- Small presses and litmags. I already feel guilty that this falls at #4. It shouldn’t be #4 and is actually woven into #1, but at the same time it deserves a category all its own because for the new writer, this is it. This is where a writer finds those wonderful people who will champion your work, share your voice, take you by the hand and lead you out into the world. They do thankless jobs for no money (publishing your work can actually cost them money) and, often, no real acclaim. They do it for the love of literature, of writing, and of discovering new voices. In my world, these people are above #1. They get the prize. They make the world go round and I am immensely thankful for them, always. (Shameless plug: since we’re talking about wonderful litmags, go see my newest creative nonfiction work at Storyscape Journal.)
- Duotrope and New Pages. I’ve been using Duotrope and New Pages since I started submitting work and they are simply the best. Duotrope is a paid service now, but, honestly, it’s worth every penny. I can’t imagine life as a writer of poetry and short fiction without it. And there is nothing like seeing your work mentioned in a review on New Pages. Both Duotrope and New Pages support #4 and I am thankful for them every single day.
- My laptop. I can’t leave this out, if for no other reason than to prevent future bad computer karma. (They can turn on you, these beasts.) But oh, my machine! I’m in love with you. I would marry you if I could. What a dependable little creature you are. So thanks, machine. Be good to me and I’ll try not to leave you on the floor with the cats so much.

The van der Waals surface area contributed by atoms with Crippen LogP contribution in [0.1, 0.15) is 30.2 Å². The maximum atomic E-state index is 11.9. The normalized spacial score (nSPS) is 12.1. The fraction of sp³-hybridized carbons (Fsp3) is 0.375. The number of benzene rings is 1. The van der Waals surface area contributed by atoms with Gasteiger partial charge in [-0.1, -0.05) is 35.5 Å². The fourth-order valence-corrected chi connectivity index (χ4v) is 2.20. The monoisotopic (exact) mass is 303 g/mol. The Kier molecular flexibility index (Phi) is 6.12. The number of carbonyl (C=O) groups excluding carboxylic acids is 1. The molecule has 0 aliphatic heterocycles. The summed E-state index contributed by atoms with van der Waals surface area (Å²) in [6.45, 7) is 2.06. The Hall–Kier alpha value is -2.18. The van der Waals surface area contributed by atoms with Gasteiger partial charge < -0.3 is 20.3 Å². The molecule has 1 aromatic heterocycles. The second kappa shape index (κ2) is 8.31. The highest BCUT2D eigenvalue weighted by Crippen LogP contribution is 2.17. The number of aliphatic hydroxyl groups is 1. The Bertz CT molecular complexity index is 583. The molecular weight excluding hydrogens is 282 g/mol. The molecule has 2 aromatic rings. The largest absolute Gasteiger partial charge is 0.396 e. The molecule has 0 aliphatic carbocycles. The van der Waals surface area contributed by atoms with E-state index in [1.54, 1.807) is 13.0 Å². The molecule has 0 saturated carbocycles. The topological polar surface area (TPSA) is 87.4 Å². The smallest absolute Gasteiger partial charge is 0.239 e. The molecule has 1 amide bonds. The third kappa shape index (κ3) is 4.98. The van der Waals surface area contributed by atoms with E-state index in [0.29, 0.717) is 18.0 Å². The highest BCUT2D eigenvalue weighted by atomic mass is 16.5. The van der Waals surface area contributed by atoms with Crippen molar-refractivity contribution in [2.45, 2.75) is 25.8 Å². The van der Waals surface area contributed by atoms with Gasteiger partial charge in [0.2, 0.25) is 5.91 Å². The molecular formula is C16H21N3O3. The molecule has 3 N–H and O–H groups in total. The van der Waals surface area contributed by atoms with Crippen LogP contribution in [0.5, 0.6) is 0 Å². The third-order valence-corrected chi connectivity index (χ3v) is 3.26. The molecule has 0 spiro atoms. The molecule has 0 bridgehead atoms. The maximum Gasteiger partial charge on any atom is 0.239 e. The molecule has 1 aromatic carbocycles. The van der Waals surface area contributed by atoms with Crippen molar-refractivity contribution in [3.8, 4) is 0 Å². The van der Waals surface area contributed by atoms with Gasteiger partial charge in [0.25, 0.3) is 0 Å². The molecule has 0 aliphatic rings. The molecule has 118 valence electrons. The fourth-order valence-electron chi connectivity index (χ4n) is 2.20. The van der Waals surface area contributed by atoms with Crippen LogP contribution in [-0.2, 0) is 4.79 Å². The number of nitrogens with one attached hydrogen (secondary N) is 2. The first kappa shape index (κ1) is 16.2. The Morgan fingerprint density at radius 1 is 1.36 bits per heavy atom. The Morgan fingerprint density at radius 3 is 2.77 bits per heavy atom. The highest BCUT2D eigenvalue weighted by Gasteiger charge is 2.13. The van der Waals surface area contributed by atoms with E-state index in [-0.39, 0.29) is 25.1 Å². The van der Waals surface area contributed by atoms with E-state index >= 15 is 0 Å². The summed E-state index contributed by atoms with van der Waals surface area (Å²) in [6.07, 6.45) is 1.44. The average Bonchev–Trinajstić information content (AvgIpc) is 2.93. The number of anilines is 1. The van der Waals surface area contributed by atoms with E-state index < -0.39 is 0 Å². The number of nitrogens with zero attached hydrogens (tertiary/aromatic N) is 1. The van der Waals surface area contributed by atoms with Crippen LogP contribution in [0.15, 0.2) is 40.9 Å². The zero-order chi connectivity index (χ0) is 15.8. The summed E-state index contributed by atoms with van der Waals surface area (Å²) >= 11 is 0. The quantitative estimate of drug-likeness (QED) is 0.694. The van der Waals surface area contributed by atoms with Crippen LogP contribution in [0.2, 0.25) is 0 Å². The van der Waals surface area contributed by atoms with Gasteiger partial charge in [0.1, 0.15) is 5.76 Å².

- Writers. I leave writers at the end of the list not because they are less important, but because it almost goes without saying. We are writers and we need other writers in our lives. Being part of The Writers Circle and engaging in a network of people who are doing what you’re doing and understand your frustrations and failures along with your breakthroughs and successes is immeasurably valuable. Other writers are our friends, editors, therapists, and cheerleaders. We need them as much as we need anything else on this list. So for them, I am eternally grateful.
Giving thanks is, to some degree, an exercise both in looking back and looking forward. This is my list for this year, but on Thursday, as you sit at whatever table you are joining under whatever circumstances you find yourself, I hope you can include the gift of writing (and reading) in your thanksgiving. Pause for a moment to look around and recognize all the things that influence your writing and set the stage for the work that will come next. For this week, I asked the writers in The Poets Circle to use Thanksgiving as their prompt, and I suggest the same for all of us, no matter what kind of writing you do. What things, large and small, can we be thankful for? Let’s celebrate them and, of course, write them well…
Christina Kapp will be leading The Poets Circle and Once You’ve Begun in The Writers Circle’s winter session. Follow her on Twitter at @ChristinaKapp